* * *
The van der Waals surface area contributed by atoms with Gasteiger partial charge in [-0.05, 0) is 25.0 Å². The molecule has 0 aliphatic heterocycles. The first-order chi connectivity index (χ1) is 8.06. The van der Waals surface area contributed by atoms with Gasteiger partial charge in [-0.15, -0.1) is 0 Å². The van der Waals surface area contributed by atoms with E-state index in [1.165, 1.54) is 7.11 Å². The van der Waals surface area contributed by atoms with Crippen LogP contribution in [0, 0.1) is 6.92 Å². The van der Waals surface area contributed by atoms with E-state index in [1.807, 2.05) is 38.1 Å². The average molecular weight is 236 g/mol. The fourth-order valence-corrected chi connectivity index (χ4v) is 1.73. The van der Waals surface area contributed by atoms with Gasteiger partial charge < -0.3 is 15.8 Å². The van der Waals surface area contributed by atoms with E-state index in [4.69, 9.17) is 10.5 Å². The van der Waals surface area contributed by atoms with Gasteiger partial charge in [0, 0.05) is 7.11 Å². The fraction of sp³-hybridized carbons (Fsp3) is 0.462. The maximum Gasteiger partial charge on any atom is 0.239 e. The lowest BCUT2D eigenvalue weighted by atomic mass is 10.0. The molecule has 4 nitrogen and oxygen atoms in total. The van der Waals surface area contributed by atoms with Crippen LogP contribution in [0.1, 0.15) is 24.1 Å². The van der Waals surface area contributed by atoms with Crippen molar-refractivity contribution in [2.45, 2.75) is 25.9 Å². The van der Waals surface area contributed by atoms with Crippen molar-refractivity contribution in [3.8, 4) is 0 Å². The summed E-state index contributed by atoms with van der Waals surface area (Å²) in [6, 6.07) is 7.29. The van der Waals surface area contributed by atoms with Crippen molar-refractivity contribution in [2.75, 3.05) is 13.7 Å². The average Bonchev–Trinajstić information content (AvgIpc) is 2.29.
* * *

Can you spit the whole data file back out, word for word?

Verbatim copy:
The van der Waals surface area contributed by atoms with Gasteiger partial charge in [-0.05, 0) is 25.0 Å². The molecule has 0 aliphatic heterocycles. The first-order chi connectivity index (χ1) is 8.06. The van der Waals surface area contributed by atoms with Gasteiger partial charge in [-0.15, -0.1) is 0 Å². The van der Waals surface area contributed by atoms with E-state index in [1.165, 1.54) is 7.11 Å². The van der Waals surface area contributed by atoms with Crippen LogP contribution in [0, 0.1) is 6.92 Å². The van der Waals surface area contributed by atoms with E-state index in [1.807, 2.05) is 38.1 Å². The average molecular weight is 236 g/mol. The fourth-order valence-corrected chi connectivity index (χ4v) is 1.73. The van der Waals surface area contributed by atoms with Gasteiger partial charge < -0.3 is 15.8 Å². The van der Waals surface area contributed by atoms with E-state index in [4.69, 9.17) is 10.5 Å². The van der Waals surface area contributed by atoms with Gasteiger partial charge in [0, 0.05) is 7.11 Å². The fraction of sp³-hybridized carbons (Fsp3) is 0.462. The maximum Gasteiger partial charge on any atom is 0.239 e. The lowest BCUT2D eigenvalue weighted by atomic mass is 10.0. The molecule has 4 nitrogen and oxygen atoms in total. The van der Waals surface area contributed by atoms with Crippen LogP contribution in [0.1, 0.15) is 24.1 Å². The van der Waals surface area contributed by atoms with Crippen molar-refractivity contribution in [2.45, 2.75) is 25.9 Å². The van der Waals surface area contributed by atoms with Crippen molar-refractivity contribution in [3.8, 4) is 0 Å². The summed E-state index contributed by atoms with van der Waals surface area (Å²) in [6, 6.07) is 7.29. The van der Waals surface area contributed by atoms with Crippen molar-refractivity contribution in [2.75, 3.05) is 13.7 Å². The average Bonchev–Trinajstić information content (AvgIpc) is 2.29.